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The MSPB reversed an initial decision that affirmed the agency’s decision upholding a 30-day suspension for charges of misconduct. See Pedelose v. Department of Defense, 2007 MSPB 248 (10/24/07). The appellant was an industrial engineer who with other employees’ assistance submitted a report to the inspector general detailing safety problems with a tactical cargo and personnel transport aircraft. He and a coworker filed a complaint with the IG and their supervisor about the safety issues they observed in the program. Shortly thereafter, the appellant learned that his supervisor said in a meeting “since [coworker] is a probationary employee all they have to do is fire her.” He advised the IG, and the next day, the agency terminated the coworker.

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A few days later the appellant heard from another coworker that the already terminated coworker and two other employees were targeted by their supervisor for termination. He warned one of the employees, and in response, the employee submitted papers for retirement. Appellant’s supervisor then advised this employee that the rumor was incorrect and began an investigation into who reported this misinformation because the employee refused to reveal the source. The appellant refused to participate in the investigation because he thought it conflicted with the IG investigation. He was suspended for 30 days for refusing to cooperate in an agency investigation, insubordination and failure to follow instructions. After receiving an initial decision affirming the suspension, the appellant petitioned the MSPB for review. The MSPB found in a split decision that the agency failed to prove its charges of misconduct and the agency violated the Whistleblower Protection Act (WPA).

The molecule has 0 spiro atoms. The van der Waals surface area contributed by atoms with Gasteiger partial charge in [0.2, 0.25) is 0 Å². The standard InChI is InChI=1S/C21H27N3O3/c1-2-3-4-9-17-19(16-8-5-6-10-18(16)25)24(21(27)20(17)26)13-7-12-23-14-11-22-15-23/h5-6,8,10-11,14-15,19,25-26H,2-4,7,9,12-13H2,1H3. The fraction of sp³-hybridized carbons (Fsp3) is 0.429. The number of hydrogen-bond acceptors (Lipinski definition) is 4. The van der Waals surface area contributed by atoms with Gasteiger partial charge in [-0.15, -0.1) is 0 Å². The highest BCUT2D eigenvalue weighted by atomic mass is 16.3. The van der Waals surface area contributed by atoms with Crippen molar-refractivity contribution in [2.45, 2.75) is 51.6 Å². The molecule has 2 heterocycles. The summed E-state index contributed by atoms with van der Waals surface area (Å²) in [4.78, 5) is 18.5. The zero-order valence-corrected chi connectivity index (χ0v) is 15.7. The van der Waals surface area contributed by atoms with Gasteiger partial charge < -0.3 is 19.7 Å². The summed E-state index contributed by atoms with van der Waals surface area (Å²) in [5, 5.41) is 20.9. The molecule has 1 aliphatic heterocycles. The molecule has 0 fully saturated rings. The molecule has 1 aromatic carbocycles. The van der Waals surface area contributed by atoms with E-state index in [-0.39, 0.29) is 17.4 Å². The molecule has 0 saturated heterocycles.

The general rule is that an employee must first comply with an order he believes is improper and register his complaint or grievance later. Two considerations that underlie this rule are: 1) the agency and its mission may be harmed by the employee’s failure to act; and 2) the employee may be mistaken in his belief. When employees are disciplined for breaking the rule, investigations of potential crimes and serious misconduct are usually involved. Here, none of these considerations were present. The appellant did not commit a crime or engage in serious misconduct. The agency was not able to prove its misconduct charges because the appellant simply raised legitimate concerns about the investigation, sought the advice of the IG and did not get a definitive answer about whether the investigation was lawful.

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The MSPB found that threatening to fire a coworker for disclosures concerning the safety of the program was a violation of the WPA, and that a supervisor’s use of influence “to denigrate other staff members in an abusive manner and to threaten the careers of staff members with whom h/she disagrees constitutes abuse of authority.” Additionally, the MSPB held that the appellant had a reasonable belief that his supervisor was correctly quoted about firing the coworker and that the supervisor’s statement established a violation of the WPA and an abuse of authority. Finally, the MSPB ordered the agency to take corrective action because the appellant’s protected disclosure was a contributing factor in his suspension and the agency failed to show it would have taken the same action in the absence of the disclosure.

* This information is provided by the attorneys at Passman & Kaplan, P.C., a law firm dedicated to the representation of federal employees worldwide. For more information on Passman & Kaplan, P.C., go to http://www.passmanandkaplan.com.

 

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